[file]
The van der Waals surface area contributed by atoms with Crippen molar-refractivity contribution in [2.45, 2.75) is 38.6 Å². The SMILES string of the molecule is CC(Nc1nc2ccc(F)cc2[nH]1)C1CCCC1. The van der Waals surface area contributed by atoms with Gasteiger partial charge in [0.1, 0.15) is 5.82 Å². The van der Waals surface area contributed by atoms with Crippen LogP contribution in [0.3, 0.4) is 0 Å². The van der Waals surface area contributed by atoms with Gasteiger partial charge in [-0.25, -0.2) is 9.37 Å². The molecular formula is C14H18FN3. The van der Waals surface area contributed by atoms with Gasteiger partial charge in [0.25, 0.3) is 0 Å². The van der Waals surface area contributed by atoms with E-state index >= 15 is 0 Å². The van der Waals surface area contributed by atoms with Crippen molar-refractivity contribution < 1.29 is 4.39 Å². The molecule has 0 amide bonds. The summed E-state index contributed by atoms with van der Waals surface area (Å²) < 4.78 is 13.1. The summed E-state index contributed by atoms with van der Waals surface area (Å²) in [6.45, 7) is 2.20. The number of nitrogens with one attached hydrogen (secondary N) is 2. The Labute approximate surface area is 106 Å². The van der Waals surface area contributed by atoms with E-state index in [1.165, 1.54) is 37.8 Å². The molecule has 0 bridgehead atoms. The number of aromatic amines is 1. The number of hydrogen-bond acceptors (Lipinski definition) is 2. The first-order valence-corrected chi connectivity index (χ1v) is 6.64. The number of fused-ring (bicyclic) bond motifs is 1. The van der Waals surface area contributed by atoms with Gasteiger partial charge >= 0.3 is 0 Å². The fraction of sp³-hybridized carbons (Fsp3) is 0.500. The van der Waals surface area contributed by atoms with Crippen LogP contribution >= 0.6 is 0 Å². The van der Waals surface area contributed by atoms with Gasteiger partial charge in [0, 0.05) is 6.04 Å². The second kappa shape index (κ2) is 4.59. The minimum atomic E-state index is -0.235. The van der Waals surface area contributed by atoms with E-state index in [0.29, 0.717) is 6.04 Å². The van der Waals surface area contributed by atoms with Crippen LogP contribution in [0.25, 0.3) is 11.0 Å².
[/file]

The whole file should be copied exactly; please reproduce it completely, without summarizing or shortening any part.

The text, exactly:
The van der Waals surface area contributed by atoms with Crippen molar-refractivity contribution in [2.45, 2.75) is 38.6 Å². The SMILES string of the molecule is CC(Nc1nc2ccc(F)cc2[nH]1)C1CCCC1. The van der Waals surface area contributed by atoms with Gasteiger partial charge in [0.1, 0.15) is 5.82 Å². The van der Waals surface area contributed by atoms with Crippen LogP contribution in [0.3, 0.4) is 0 Å². The van der Waals surface area contributed by atoms with Gasteiger partial charge in [-0.25, -0.2) is 9.37 Å². The molecular formula is C14H18FN3. The van der Waals surface area contributed by atoms with Gasteiger partial charge in [0.25, 0.3) is 0 Å². The van der Waals surface area contributed by atoms with E-state index >= 15 is 0 Å². The van der Waals surface area contributed by atoms with Crippen molar-refractivity contribution < 1.29 is 4.39 Å². The molecule has 0 amide bonds. The summed E-state index contributed by atoms with van der Waals surface area (Å²) < 4.78 is 13.1. The summed E-state index contributed by atoms with van der Waals surface area (Å²) in [6.45, 7) is 2.20. The number of nitrogens with one attached hydrogen (secondary N) is 2. The Labute approximate surface area is 106 Å². The van der Waals surface area contributed by atoms with E-state index in [1.165, 1.54) is 37.8 Å². The molecule has 0 bridgehead atoms. The number of aromatic amines is 1. The number of hydrogen-bond acceptors (Lipinski definition) is 2. The first-order valence-corrected chi connectivity index (χ1v) is 6.64. The number of fused-ring (bicyclic) bond motifs is 1. The van der Waals surface area contributed by atoms with Gasteiger partial charge >= 0.3 is 0 Å². The fraction of sp³-hybridized carbons (Fsp3) is 0.500. The van der Waals surface area contributed by atoms with Crippen LogP contribution >= 0.6 is 0 Å². The van der Waals surface area contributed by atoms with Gasteiger partial charge in [0, 0.05) is 6.04 Å². The second kappa shape index (κ2) is 4.59. The minimum atomic E-state index is -0.235. The van der Waals surface area contributed by atoms with E-state index in [0.29, 0.717) is 6.04 Å². The van der Waals surface area contributed by atoms with Crippen LogP contribution in [0.25, 0.3) is 11.0 Å².